- Prepare your workpiece. Inspect the surface of your project. Use wood filler to hide nail holes and clean up damage. Wipe the wood with a damp cloth to raise the fibers. When it has dried, use 220 grit sandpaper to sand the surface smooth. Vacuum the wood to remove any lingering dust.
- Find an appropriate work space. Polyurethane should not be applied in a dusty area, because dust in the air can get trapped in the polyurethane and stick to the wood. Outdoor application is also difficult, because insects and dirt get blown into the sticky surface while it dries. If you can, move the project inside your home, to a well-ventilated and dust-free area.
- Choose your application method. Liquid polyurethane applied with a brush is best for covering large areas, building up a thick layer of protection, and for flat surfaces. Curved or carved areas may require wipe-on polyurethane, which is allowed to penetrate the wood for a predetermined amount of time before being wiped off. Aerosol polyurethane is also available but not recommended unless there is no other option. Applying it evenly is difficult, the finish is thinner than other methods, and you need to protect everything in the area from overspray.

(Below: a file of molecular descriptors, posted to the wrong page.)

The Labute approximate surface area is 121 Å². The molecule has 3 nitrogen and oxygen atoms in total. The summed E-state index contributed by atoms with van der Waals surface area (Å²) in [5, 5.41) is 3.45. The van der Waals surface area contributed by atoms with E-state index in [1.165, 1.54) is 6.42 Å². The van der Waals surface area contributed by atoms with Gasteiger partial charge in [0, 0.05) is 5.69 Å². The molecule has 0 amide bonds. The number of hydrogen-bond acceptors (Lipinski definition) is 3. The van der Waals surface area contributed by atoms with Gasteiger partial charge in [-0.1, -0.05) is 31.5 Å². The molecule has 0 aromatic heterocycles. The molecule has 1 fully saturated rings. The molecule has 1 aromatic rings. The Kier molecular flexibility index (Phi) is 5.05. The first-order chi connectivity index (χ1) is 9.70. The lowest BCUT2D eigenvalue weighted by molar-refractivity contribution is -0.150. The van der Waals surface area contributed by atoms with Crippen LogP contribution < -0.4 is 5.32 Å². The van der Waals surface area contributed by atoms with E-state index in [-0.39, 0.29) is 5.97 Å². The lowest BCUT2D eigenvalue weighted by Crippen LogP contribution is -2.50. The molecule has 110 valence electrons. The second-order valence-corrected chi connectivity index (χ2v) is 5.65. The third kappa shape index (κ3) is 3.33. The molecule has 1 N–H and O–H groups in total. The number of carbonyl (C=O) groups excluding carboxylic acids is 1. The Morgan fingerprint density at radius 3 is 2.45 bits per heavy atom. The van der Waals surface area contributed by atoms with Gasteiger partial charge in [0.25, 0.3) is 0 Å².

- Apply the polyurethane. If using a brush, use the tips and tricks below to get an even, smooth finish. Wipe-on polyurethane should be rubbed into the wood using a clean, dry, lint-free cloth. After it has penetrated the wood, use a new cloth to wipe off the excess. For aerosol polyurethane, control the rate of the spray carefully. Keep even pressure on the nozzle as you sweep it back and forth over the surface. Don’t overapply; there should not be enough material on the wood to drip or pool.